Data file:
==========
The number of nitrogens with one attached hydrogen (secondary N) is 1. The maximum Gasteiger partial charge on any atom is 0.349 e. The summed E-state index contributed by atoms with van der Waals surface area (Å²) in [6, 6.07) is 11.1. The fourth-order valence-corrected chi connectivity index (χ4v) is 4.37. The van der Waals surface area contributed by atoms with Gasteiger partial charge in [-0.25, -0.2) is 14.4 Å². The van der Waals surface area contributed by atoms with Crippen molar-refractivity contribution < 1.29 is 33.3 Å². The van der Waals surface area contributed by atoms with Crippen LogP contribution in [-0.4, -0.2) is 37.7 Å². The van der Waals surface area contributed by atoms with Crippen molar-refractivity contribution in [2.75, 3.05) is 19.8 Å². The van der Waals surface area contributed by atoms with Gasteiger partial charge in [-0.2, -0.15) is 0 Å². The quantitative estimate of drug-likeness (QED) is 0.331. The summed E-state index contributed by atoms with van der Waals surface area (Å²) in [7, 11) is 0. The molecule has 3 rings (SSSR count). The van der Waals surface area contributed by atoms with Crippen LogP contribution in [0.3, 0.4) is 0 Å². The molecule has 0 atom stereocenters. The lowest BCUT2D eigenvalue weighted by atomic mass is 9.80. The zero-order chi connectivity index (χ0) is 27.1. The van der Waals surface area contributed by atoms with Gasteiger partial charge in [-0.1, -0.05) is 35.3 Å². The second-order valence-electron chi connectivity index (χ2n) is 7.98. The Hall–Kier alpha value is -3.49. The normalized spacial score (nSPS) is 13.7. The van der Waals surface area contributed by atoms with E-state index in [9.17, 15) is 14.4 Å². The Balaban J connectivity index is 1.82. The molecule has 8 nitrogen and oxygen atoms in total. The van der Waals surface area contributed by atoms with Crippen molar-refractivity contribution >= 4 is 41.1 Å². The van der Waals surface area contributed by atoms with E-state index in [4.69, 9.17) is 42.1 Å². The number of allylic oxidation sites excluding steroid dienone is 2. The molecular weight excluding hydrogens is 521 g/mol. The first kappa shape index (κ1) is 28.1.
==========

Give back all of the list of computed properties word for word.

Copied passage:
The number of nitrogens with one attached hydrogen (secondary N) is 1. The maximum Gasteiger partial charge on any atom is 0.349 e. The summed E-state index contributed by atoms with van der Waals surface area (Å²) in [6, 6.07) is 11.1. The fourth-order valence-corrected chi connectivity index (χ4v) is 4.37. The van der Waals surface area contributed by atoms with Gasteiger partial charge in [-0.25, -0.2) is 14.4 Å². The van der Waals surface area contributed by atoms with Crippen molar-refractivity contribution < 1.29 is 33.3 Å². The van der Waals surface area contributed by atoms with Crippen LogP contribution in [-0.4, -0.2) is 37.7 Å². The van der Waals surface area contributed by atoms with Crippen molar-refractivity contribution in [2.75, 3.05) is 19.8 Å². The van der Waals surface area contributed by atoms with Gasteiger partial charge in [-0.2, -0.15) is 0 Å². The quantitative estimate of drug-likeness (QED) is 0.331. The summed E-state index contributed by atoms with van der Waals surface area (Å²) in [7, 11) is 0. The molecule has 3 rings (SSSR count). The van der Waals surface area contributed by atoms with Crippen LogP contribution in [0.3, 0.4) is 0 Å². The molecule has 0 atom stereocenters. The lowest BCUT2D eigenvalue weighted by atomic mass is 9.80. The zero-order chi connectivity index (χ0) is 27.1. The van der Waals surface area contributed by atoms with Gasteiger partial charge in [-0.1, -0.05) is 35.3 Å². The second-order valence-electron chi connectivity index (χ2n) is 7.98. The Hall–Kier alpha value is -3.49. The normalized spacial score (nSPS) is 13.7. The van der Waals surface area contributed by atoms with E-state index in [9.17, 15) is 14.4 Å². The Balaban J connectivity index is 1.82. The molecule has 8 nitrogen and oxygen atoms in total. The van der Waals surface area contributed by atoms with Crippen molar-refractivity contribution >= 4 is 41.1 Å². The van der Waals surface area contributed by atoms with E-state index in [4.69, 9.17) is 42.1 Å². The number of allylic oxidation sites excluding steroid dienone is 2. The molecular weight excluding hydrogens is 521 g/mol. The first kappa shape index (κ1) is 28.1.